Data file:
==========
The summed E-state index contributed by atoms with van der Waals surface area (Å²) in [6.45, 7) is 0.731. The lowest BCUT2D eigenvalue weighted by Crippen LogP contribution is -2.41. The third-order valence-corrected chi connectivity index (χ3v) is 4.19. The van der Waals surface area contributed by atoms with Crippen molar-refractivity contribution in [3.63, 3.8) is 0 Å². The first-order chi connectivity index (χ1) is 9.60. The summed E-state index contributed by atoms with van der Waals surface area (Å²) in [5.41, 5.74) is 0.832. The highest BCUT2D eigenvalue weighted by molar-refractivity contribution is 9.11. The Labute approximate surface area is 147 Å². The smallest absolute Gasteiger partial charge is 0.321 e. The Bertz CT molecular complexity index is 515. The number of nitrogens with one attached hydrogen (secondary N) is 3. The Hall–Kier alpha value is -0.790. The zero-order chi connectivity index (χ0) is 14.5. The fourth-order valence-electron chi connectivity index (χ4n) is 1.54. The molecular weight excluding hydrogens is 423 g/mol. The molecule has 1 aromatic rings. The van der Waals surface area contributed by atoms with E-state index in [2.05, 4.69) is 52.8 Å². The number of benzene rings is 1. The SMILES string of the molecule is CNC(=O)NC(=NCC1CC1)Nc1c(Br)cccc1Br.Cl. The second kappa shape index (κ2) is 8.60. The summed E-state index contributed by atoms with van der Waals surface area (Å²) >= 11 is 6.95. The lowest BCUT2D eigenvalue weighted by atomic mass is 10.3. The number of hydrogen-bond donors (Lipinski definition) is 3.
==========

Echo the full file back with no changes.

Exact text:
The summed E-state index contributed by atoms with van der Waals surface area (Å²) in [6.45, 7) is 0.731. The lowest BCUT2D eigenvalue weighted by Crippen LogP contribution is -2.41. The third-order valence-corrected chi connectivity index (χ3v) is 4.19. The van der Waals surface area contributed by atoms with Crippen molar-refractivity contribution in [3.63, 3.8) is 0 Å². The first-order chi connectivity index (χ1) is 9.60. The summed E-state index contributed by atoms with van der Waals surface area (Å²) in [5.41, 5.74) is 0.832. The highest BCUT2D eigenvalue weighted by molar-refractivity contribution is 9.11. The Labute approximate surface area is 147 Å². The smallest absolute Gasteiger partial charge is 0.321 e. The Bertz CT molecular complexity index is 515. The number of nitrogens with one attached hydrogen (secondary N) is 3. The Hall–Kier alpha value is -0.790. The zero-order chi connectivity index (χ0) is 14.5. The fourth-order valence-electron chi connectivity index (χ4n) is 1.54. The molecular weight excluding hydrogens is 423 g/mol. The molecule has 1 aromatic rings. The van der Waals surface area contributed by atoms with E-state index in [2.05, 4.69) is 52.8 Å². The number of benzene rings is 1. The SMILES string of the molecule is CNC(=O)NC(=NCC1CC1)Nc1c(Br)cccc1Br.Cl. The second kappa shape index (κ2) is 8.60. The summed E-state index contributed by atoms with van der Waals surface area (Å²) >= 11 is 6.95. The lowest BCUT2D eigenvalue weighted by atomic mass is 10.3. The number of hydrogen-bond donors (Lipinski definition) is 3.